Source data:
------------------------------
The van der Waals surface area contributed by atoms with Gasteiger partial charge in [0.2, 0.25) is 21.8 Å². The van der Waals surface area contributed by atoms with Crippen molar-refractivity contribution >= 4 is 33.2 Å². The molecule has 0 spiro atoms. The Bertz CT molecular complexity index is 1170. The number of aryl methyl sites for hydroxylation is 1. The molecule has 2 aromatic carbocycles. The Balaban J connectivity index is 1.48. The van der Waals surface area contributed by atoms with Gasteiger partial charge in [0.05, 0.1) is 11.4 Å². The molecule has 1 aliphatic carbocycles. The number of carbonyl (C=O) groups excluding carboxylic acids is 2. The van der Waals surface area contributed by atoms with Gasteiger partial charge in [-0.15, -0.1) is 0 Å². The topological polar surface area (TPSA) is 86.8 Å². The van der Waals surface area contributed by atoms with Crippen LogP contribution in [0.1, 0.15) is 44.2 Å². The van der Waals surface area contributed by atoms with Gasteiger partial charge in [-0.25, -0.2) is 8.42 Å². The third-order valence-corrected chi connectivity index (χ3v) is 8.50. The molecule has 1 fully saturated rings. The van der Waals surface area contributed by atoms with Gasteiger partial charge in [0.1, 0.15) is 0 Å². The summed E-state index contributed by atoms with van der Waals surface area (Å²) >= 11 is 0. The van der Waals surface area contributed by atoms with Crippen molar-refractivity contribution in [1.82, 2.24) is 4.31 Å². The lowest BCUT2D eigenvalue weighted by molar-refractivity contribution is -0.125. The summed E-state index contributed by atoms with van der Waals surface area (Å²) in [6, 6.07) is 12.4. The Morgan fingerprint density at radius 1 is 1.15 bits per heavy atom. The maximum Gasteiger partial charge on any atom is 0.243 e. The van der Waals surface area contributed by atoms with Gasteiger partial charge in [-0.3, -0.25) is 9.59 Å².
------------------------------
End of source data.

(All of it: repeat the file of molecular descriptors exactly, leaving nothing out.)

The van der Waals surface area contributed by atoms with Gasteiger partial charge in [0.2, 0.25) is 21.8 Å². The van der Waals surface area contributed by atoms with Crippen molar-refractivity contribution >= 4 is 33.2 Å². The molecule has 0 spiro atoms. The Bertz CT molecular complexity index is 1170. The number of aryl methyl sites for hydroxylation is 1. The molecule has 2 aromatic carbocycles. The Balaban J connectivity index is 1.48. The van der Waals surface area contributed by atoms with Gasteiger partial charge in [0.05, 0.1) is 11.4 Å². The molecule has 1 aliphatic carbocycles. The number of carbonyl (C=O) groups excluding carboxylic acids is 2. The van der Waals surface area contributed by atoms with Gasteiger partial charge in [-0.15, -0.1) is 0 Å². The topological polar surface area (TPSA) is 86.8 Å². The van der Waals surface area contributed by atoms with Crippen LogP contribution in [0.1, 0.15) is 44.2 Å². The van der Waals surface area contributed by atoms with Gasteiger partial charge in [-0.25, -0.2) is 8.42 Å². The third-order valence-corrected chi connectivity index (χ3v) is 8.50. The molecule has 1 fully saturated rings. The van der Waals surface area contributed by atoms with Gasteiger partial charge in [0.1, 0.15) is 0 Å². The summed E-state index contributed by atoms with van der Waals surface area (Å²) >= 11 is 0. The van der Waals surface area contributed by atoms with Crippen molar-refractivity contribution in [1.82, 2.24) is 4.31 Å². The lowest BCUT2D eigenvalue weighted by molar-refractivity contribution is -0.125. The summed E-state index contributed by atoms with van der Waals surface area (Å²) in [6, 6.07) is 12.4. The Morgan fingerprint density at radius 1 is 1.15 bits per heavy atom. The maximum Gasteiger partial charge on any atom is 0.243 e. The van der Waals surface area contributed by atoms with Gasteiger partial charge in [-0.3, -0.25) is 9.59 Å².